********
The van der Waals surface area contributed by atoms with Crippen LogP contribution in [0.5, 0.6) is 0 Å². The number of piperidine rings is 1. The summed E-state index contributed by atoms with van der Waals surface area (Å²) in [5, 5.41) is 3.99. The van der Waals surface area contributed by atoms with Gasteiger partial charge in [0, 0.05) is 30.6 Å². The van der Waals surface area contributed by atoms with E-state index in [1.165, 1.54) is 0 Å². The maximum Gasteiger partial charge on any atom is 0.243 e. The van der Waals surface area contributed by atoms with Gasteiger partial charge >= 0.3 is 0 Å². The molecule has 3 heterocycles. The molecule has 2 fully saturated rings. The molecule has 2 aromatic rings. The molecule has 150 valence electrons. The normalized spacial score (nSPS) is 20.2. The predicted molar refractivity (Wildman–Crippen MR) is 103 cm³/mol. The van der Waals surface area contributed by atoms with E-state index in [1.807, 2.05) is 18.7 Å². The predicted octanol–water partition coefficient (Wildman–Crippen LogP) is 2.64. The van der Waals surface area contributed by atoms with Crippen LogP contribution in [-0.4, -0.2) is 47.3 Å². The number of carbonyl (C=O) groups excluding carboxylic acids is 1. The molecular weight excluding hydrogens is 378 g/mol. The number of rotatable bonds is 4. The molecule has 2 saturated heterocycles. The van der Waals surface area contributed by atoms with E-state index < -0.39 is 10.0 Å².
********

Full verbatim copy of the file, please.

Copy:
The van der Waals surface area contributed by atoms with Crippen LogP contribution in [0.5, 0.6) is 0 Å². The number of piperidine rings is 1. The summed E-state index contributed by atoms with van der Waals surface area (Å²) in [5, 5.41) is 3.99. The van der Waals surface area contributed by atoms with Gasteiger partial charge in [0, 0.05) is 30.6 Å². The van der Waals surface area contributed by atoms with E-state index in [1.165, 1.54) is 0 Å². The maximum Gasteiger partial charge on any atom is 0.243 e. The van der Waals surface area contributed by atoms with Gasteiger partial charge >= 0.3 is 0 Å². The molecule has 3 heterocycles. The molecule has 2 fully saturated rings. The molecule has 2 aromatic rings. The molecule has 150 valence electrons. The normalized spacial score (nSPS) is 20.2. The predicted molar refractivity (Wildman–Crippen MR) is 103 cm³/mol. The van der Waals surface area contributed by atoms with E-state index in [1.807, 2.05) is 18.7 Å². The predicted octanol–water partition coefficient (Wildman–Crippen LogP) is 2.64. The van der Waals surface area contributed by atoms with Crippen LogP contribution in [-0.4, -0.2) is 47.3 Å². The number of carbonyl (C=O) groups excluding carboxylic acids is 1. The molecular weight excluding hydrogens is 378 g/mol. The number of rotatable bonds is 4. The molecule has 2 saturated heterocycles. The van der Waals surface area contributed by atoms with E-state index < -0.39 is 10.0 Å².